Closure Operator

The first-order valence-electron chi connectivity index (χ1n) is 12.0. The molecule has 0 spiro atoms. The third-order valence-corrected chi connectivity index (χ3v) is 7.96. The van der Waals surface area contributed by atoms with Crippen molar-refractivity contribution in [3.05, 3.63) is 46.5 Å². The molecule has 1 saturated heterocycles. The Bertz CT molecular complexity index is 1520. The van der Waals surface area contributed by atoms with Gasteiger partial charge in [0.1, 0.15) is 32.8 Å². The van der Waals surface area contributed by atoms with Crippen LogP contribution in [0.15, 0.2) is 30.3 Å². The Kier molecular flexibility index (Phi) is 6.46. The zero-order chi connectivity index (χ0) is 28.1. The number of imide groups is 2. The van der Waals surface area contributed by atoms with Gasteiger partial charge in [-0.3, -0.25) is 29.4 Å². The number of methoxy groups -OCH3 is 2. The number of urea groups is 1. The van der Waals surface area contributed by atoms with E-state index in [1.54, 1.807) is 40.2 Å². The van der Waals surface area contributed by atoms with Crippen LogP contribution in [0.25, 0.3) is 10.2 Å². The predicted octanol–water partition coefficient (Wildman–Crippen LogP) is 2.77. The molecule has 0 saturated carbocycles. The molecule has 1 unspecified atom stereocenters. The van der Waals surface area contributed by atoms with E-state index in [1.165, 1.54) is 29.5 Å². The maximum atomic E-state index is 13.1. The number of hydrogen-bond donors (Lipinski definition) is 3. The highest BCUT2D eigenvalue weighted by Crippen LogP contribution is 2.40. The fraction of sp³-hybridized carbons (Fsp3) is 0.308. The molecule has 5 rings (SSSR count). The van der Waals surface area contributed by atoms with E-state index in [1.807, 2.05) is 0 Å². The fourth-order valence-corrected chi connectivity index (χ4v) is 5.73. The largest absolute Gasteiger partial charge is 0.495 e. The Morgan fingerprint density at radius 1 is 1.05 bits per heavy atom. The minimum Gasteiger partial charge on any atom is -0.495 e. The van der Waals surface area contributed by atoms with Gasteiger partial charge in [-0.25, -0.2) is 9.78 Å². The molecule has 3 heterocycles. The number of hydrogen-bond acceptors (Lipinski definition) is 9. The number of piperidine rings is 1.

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 Closure Operator In mathematics, a closure operator on a set ''S'' is a function \operatorname: \mathcal(S)\rightarrow \mathcal(S) from the power set of ''S'' to itself that satisfies the following conditions for all sets X,Y\subseteq S : Closure operators are determined by their closed sets, i.e., by the sets of the form cl(''X''), since the closure cl(''X'') of a set ''X'' is the smallest closed set containing ''X''. Such families of "closed sets" are sometimes called closure systems or "Moore families", in honor of E. H. Moore who studied closure operators in his 1910 ''Introduction to a form of general analysis'', whereas the concept of the closure of a subset originated in the work of Frigyes Riesz in connection with topological spaces. Though not formalized at the time, the idea of closure originated in the late 19th century with notable contributions by Ernst Schröder, Richard Dedekind and Georg Cantor. Closure operators are also called "hull operators", which prevents confusion with the "c ... [...More Info...]       [...Related Items...]     OR:     [Wikipedia]   [Google]   [Baidu] picture info Mathematics Mathematics is an area of knowledge that includes the topics of numbers, formulas and related structures, shapes and the spaces in which they are contained, and quantities and their changes. These topics are represented in modern mathematics with the major subdisciplines of number theory, algebra, geometry, and analysis, respectively. There is no general consensus among mathematicians about a common definition for their academic discipline. Most mathematical activity involves the discovery of properties of abstract objects and the use of pure reason to prove them. These objects consist of either abstractions from nature orin modern mathematicsentities that are stipulated to have certain properties, called axioms. A ''proof'' consists of a succession of applications of deductive rules to already established results. These results include previously proved theorems, axioms, andin case of abstraction from naturesome basic properties that are considered true starting points of ... [...More Info...]       [...Related Items...]     OR:     [Wikipedia]   [Google]   [Baidu] picture info Epigraph (mathematics) In mathematics, the epigraph or supergraph of a function f : X \to \infty, \infty/math> valued in the extended real numbers \infty, \infty= \R \cup \ is the set, denoted by \operatorname f, of all points in the Cartesian product X \times \R lying on or above its graph. The strict epigraph \operatorname_S f is the set of points in X \times \R lying strictly above its graph. Importantly, although both the graph and epigraph of f consists of points in X \times \infty, \infty the epigraph consists of points in the subset X \times \R, which is not necessarily true of the graph of f. If the function takes \pm \infty as a value then \operatorname f will be a subset of its epigraph \operatorname f. For example, if f\left(x_0\right) = \infty then the point \left(x_0, f\left(x_0\right)\right) = \left(x_0, \infty\right) will belong to \operatorname f but not to \operatorname f. These two sets are nevertheless closely related because the graph can always be reconstructed from the epi ... [...More Info...]       [...Related Items...]     OR:     [Wikipedia]   [Google]   [Baidu] picture info Group (mathematics) In mathematics, a group is a Set (mathematics), set and an Binary operation, operation that combines any two Element (mathematics), elements of the set to produce a third element of the set, in such a way that the operation is Associative property, associative, an identity element exists and every element has an Inverse element, inverse. These three axioms hold for Number#Main classification, number systems and many other mathematical structures. For example, the integers together with the addition operation form a group. The concept of a group and the axioms that define it were elaborated for handling, in a unified way, essential structural properties of very different mathematical entities such as numbers, geometric shapes and polynomial roots. Because the concept of groups is ubiquitous in numerous areas both within and outside mathematics, some authors consider it as a central organizing principle of contemporary mathematics. In geometry groups arise naturally in the study of ... [...More Info...]       [...Related Items...]     OR:     [Wikipedia]   [Google]   [Baidu] Substructure (mathematics) In mathematical logic, an (induced) substructure or (induced) subalgebra is a structure whose domain is a subset of that of a bigger structure, and whose functions and relations are restricted to the substructure's domain. Some examples of subalgebras are subgroups, submonoids, subrings, subfields, subalgebras of algebras over a field, or induced subgraphs. Shifting the point of view, the larger structure is called an extension or a superstructure of its substructure. In model theory, the term "submodel" is often used as a synonym for substructure, especially when the context suggests a theory of which both structures are models. In the presence of relations (i.e. for structures such as ordered groups or graphs, whose signature is not functional) it may make sense to relax the conditions on a subalgebra so that the relations on a weak substructure (or weak subalgebra) are ''at most'' those induced from the bigger structure. Subgraphs are an example where the distinction mat ... [...More Info...]       [...Related Items...]     OR:     [Wikipedia]   [Google]   [Baidu] Structure (mathematical Logic) In universal algebra and in model theory, a structure consists of a set along with a collection of finitary operations and relations that are defined on it. Universal algebra studies structures that generalize the algebraic structures such as groups, rings, fields and vector spaces. The term universal algebra is used for structures with no relation symbols. Model theory has a different scope that encompasses more arbitrary theories, including foundational structures such as models of set theory. From the model-theoretic point of view, structures are the objects used to define the semantics of first-order logic. For a given theory in model theory, a structure is called a model if it satisfies the defining axioms of that theory, although it is sometimes disambiguated as a ''semantic model'' when one discusses the notion in the more general setting of mathematical models. Logicians sometimes refer to structures as " interpretations", whereas the term "interpretation" generally has ... [...More Info...]       [...Related Items...]     OR:     [Wikipedia]   [Google]   [Baidu] Universal Algebra Universal algebra (sometimes called general algebra) is the field of mathematics that studies algebraic structures themselves, not examples ("models") of algebraic structures. For instance, rather than take particular groups as the object of study, in universal algebra one takes the class of groups as an object of study. Basic idea In universal algebra, an algebra (or algebraic structure) is a set ''A'' together with a collection of operations on ''A''. An ''n''- ary operation on ''A'' is a function that takes ''n'' elements of ''A'' and returns a single element of ''A''. Thus, a 0-ary operation (or ''nullary operation'') can be represented simply as an element of ''A'', or a '' constant'', often denoted by a letter like ''a''. A 1-ary operation (or ''unary operation'') is simply a function from ''A'' to ''A'', often denoted by a symbol placed in front of its argument, like ~''x''. A 2-ary operation (or ''binary operation'') is often denoted by a symbol placed between its argum ... [...More Info...]       [...Related Items...]     OR:     [Wikipedia]   [Google]   [Baidu] picture info Neighbourhood (mathematics) In topology and related areas of mathematics, a neighbourhood (or neighborhood) is one of the basic concepts in a topological space. It is closely related to the concepts of open set and interior. Intuitively speaking, a neighbourhood of a point is a set of points containing that point where one can move some amount in any direction away from that point without leaving the set. Definitions Neighbourhood of a point If X is a topological space and p is a point in X, then a of p is a subset V of X that includes an open set U containing p, p \in U \subseteq V \subseteq X. This is also equivalent to the point p \in X belonging to the topological interior of V in X. The neighbourhood V need be an open subset X, but when V is open in X then it is called an . Some authors have been known to require neighbourhoods to be open, so it is important to note conventions. A set that is a neighbourhood of each of its points is open since it can be expressed as the union of open sets ... [...More Info...]       [...Related Items...]     OR:     [Wikipedia]   [Google]   [Baidu] Topological Space In mathematics, a topological space is, roughly speaking, a geometrical space in which closeness is defined but cannot necessarily be measured by a numeric distance. More specifically, a topological space is a set whose elements are called points, along with an additional structure called a topology, which can be defined as a set of neighbourhoods for each point that satisfy some axioms formalizing the concept of closeness. There are several equivalent definitions of a topology, the most commonly used of which is the definition through open sets, which is easier than the others to manipulate. A topological space is the most general type of a mathematical space that allows for the definition of limits, continuity, and connectedness. Common types of topological spaces include Euclidean spaces, metric spaces and manifolds. Although very general, the concept of topological spaces is fundamental, and used in virtually every branch of modern mathematics. The study of topological spac ... [...More Info...]       [...Related Items...]     OR:     [Wikipedia]   [Google]   [Baidu] Topological Closure In topology, the closure of a subset of points in a topological space consists of all points in together with all limit points of . The closure of may equivalently be defined as the union of and its boundary, and also as the intersection of all closed sets containing . Intuitively, the closure can be thought of as all the points that are either in or "near" . A point which is in the closure of is a point of closure of . The notion of closure is in many ways dual to the notion of interior. Definitions Point of closure For S as a subset of a Euclidean space, x is a point of closure of S if every open ball centered at x contains a point of S (this point can be x itself). This definition generalizes to any subset S of a metric space X. Fully expressed, for X as a metric space with metric d, x is a point of closure of S if for every r > 0 there exists some s \in S such that the distance d(x, s) < r ($x = s$ is allowed). Another way to express this is to ... [...More Info...]       [...Related Items...]     OR:     [Wikipedia]   [Google]   [Baidu] picture info Theoretical Computer Science Theoretical computer science (TCS) is a subset of general computer science and mathematics that focuses on mathematical aspects of computer science such as the theory of computation, lambda calculus, and type theory. It is difficult to circumscribe the theoretical areas precisely. The Association for Computing Machinery, ACM's ACM SIGACT, Special Interest Group on Algorithms and Computation Theory (SIGACT) provides the following description: History While logical inference and mathematical proof had existed previously, in 1931 Kurt Gödel proved with his incompleteness theorem that there are fundamental limitations on what statements could be proved or disproved. Information theory was added to the field with a 1948 mathematical theory of communication by Claude Shannon. In the same decade, Donald Hebb introduced a mathematical model of Hebbian learning, learning in the brain. With mounting biological data supporting this hypothesis with some modification, the fields of n ... [...More Info...]       [...Related Items...]     OR:     [Wikipedia]   [Google]   [Baidu] picture info Partially Ordered Set In mathematics, especially order theory, a partially ordered set (also poset) formalizes and generalizes the intuitive concept of an ordering, sequencing, or arrangement of the elements of a Set (mathematics), set. A poset consists of a set together with a binary relation indicating that, for certain pairs of elements in the set, one of the elements precedes the other in the ordering. The relation itself is called a "partial order." The word ''partial'' in the names "partial order" and "partially ordered set" is used as an indication that not every pair of elements needs to be comparable. That is, there may be pairs of elements for which neither element precedes the other in the poset. Partial orders thus generalize total orders, in which every pair is comparable. Informal definition A partial order defines a notion of Comparability, comparison. Two elements ''x'' and ''y'' may stand in any of four mutually exclusive relationships to each other: either ''x''  ''y'', ... [...More Info...]       [...Related Items...]     OR:     [Wikipedia]   [Google]   [Baidu] picture info Logic Logic is the study of correct reasoning. It includes both formal and informal logic. Formal logic is the science of deductively valid inferences or of logical truths. It is a formal science investigating how conclusions follow from premises in a topic-neutral way. When used as a countable noun, the term "a logic" refers to a logical formal system that articulates a proof system. Formal logic contrasts with informal logic, which is associated with informal fallacies, critical thinking, and argumentation theory. While there is no general agreement on how formal and informal logic are to be distinguished, one prominent approach associates their difference with whether the studied arguments are expressed in formal or informal languages. Logic plays a central role in multiple fields, such as philosophy, mathematics, computer science, and linguistics. Logic studies arguments, which consist of a set of premises together with a conclusion. Premises and conclusions are usually un ... [...More Info...]       [...Related Items...]     OR:     [Wikipedia]   [Google]   [Baidu]